I still reach out to them with my personal story -- that hasn’t changed. I tell them that diabetes runs in my family and I don’t want my kids to suffer like I have and like others in my family have. I share with them that we have high rates of diabetes and obesity in our community but I want my kids to be healthy. That story has not changed. The moms hear that and they tell me they see the same things but didn’t know how to make a change. And then we create activities and invite moms to join -- aerobics class, my nutrition class that is more like a leadership class. We give them the tools to talk to their principal and say, “I want recess for my kids. This is why physical activity and nutrition are important.” They have tools and answers to change the trends so their children can be healthier.
Guillermo: We started with small changes -- with serving fruit at breakfast meetings instead of doughnuts. At the time, this was shocking. Nobody could imagine a meeting without doughnuts. Now it’s completely normal. Parents tell me they’re shocked when they go to any meetings and the food isn’t healthy. They’re shocked when their kids are served unhealthy food at school, and they are ready to talk to teachers, other parents, and to the principal to create policies that make healthy snacks or healthy food part of the school’s standards and culture. We’ve seen a gradual but very powerful change in how parents see their own health and are prepared to take charge, for themselves and for their kids.
Parents United has had so many accomplishments over the years. What do you see as the biggest accomplishment?
Guillermo: The formation of Parents United is still our biggest accomplishment! To bring together a group of parents who became leaders around wellness, to propose change to healthy food at the district level and then see the food change. Over time, parents began to see what the wellness policy could do -- or rather, what they could do by leveraging the district wellness policy. This whole concept of conceiving a wellness team that involves parents and getting that written into the district wellness policy was a huge accomplishment that has been the foundation for many of our victories since then. That has positioned Parents United to successfully advocate for the return of recess, for healthier school food and for breakfast in the classroom.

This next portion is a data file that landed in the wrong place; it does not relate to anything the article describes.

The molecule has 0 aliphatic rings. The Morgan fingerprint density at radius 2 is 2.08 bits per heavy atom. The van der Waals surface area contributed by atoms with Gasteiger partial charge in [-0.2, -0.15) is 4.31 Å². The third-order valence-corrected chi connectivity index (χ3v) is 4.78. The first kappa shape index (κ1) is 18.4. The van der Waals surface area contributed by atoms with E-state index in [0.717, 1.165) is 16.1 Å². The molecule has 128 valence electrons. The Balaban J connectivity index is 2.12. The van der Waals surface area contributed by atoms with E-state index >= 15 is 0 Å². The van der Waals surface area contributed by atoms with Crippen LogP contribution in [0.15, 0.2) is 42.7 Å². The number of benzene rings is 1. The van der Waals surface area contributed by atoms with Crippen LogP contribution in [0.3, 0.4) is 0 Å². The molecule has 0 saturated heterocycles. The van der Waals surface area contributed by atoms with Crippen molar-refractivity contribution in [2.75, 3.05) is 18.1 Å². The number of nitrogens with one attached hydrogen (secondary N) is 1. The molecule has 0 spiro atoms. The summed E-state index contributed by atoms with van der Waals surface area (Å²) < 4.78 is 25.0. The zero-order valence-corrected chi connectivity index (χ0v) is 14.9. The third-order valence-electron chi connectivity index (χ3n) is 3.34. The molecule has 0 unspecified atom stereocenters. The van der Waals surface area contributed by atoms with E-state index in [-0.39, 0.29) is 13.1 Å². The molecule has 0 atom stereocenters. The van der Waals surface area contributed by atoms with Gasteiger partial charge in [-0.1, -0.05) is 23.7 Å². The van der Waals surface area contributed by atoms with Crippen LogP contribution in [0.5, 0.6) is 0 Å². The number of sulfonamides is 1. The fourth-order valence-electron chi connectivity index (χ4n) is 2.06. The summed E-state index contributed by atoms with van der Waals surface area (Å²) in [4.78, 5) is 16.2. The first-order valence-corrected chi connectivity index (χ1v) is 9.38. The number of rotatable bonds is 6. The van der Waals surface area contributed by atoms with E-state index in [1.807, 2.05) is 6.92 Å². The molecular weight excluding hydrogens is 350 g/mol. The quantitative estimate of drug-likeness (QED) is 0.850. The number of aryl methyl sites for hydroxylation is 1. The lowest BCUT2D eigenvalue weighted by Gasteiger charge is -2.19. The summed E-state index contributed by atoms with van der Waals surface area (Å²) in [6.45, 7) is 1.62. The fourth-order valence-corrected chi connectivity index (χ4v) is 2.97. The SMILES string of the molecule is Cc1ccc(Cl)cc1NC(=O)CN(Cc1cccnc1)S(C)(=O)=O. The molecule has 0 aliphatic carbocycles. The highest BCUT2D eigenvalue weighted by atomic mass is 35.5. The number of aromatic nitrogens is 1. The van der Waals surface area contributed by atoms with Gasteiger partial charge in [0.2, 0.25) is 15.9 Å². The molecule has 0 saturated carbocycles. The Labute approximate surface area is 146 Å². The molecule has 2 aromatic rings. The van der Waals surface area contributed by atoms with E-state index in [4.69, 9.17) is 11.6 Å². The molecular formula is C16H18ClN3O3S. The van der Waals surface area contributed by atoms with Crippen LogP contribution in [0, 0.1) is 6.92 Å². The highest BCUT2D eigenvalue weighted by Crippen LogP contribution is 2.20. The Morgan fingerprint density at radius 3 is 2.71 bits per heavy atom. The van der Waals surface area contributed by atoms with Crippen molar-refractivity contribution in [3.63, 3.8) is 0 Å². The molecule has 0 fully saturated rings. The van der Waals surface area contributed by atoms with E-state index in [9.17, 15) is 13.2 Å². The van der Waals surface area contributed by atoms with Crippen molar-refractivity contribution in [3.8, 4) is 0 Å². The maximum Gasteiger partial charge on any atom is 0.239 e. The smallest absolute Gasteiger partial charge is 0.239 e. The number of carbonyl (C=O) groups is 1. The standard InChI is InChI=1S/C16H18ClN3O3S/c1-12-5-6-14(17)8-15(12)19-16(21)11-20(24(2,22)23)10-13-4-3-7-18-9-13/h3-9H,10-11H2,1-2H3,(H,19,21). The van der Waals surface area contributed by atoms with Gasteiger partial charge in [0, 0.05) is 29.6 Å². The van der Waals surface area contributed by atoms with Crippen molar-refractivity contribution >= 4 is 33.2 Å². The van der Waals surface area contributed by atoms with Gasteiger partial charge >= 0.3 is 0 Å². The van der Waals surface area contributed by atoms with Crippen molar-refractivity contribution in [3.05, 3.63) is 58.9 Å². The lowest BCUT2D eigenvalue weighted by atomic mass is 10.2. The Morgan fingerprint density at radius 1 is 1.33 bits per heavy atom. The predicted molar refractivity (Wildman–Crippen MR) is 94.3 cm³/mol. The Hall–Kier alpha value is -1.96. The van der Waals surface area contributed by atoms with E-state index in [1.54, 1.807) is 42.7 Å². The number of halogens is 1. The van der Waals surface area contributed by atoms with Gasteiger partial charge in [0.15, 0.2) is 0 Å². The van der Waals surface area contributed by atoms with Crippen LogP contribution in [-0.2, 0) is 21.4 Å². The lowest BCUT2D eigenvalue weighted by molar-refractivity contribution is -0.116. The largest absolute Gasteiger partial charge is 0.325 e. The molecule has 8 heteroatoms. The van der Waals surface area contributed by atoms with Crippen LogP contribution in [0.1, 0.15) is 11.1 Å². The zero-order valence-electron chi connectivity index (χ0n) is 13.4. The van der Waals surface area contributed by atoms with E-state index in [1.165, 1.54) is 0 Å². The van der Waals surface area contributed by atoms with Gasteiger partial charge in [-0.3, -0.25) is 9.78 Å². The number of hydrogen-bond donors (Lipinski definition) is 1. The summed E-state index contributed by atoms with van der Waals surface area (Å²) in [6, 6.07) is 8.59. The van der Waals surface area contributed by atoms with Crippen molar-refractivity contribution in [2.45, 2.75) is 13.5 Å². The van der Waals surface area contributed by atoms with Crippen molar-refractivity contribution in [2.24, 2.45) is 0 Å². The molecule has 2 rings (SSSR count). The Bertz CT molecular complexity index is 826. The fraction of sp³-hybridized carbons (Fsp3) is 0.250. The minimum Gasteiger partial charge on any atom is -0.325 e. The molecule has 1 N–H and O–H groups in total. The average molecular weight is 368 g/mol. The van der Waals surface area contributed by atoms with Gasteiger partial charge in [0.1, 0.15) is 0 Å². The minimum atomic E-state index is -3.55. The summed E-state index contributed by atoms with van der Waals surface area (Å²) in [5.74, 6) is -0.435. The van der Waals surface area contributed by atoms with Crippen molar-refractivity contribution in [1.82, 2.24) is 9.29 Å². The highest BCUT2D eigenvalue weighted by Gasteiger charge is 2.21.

Jovita: When I think back to the accomplishments we’ve had over the years, I think about my own experiences with parents. Each time a parent started to see the connection between nutrition and health, that was an accomplishment. Every time a parent then had a moment when she saw the disconnect between healthy food at home and unhealthy food at school, that’s an accomplishment -- when she said “hey, I serve my kids healthy food, why aren’t you serving them healthy food at school?” Parents have had so many big successes at schools and even across the city. These big successes start with every parent who sees the problem and sees that she can be the one to help make a change.
Many thanks to Jovita and Guillermo for sharing their reflections. Congratulations to Parents United for Healthy Schools for their recent national recognition and for the daily accomplishments of giving parents the tools to create a healthy future for their children.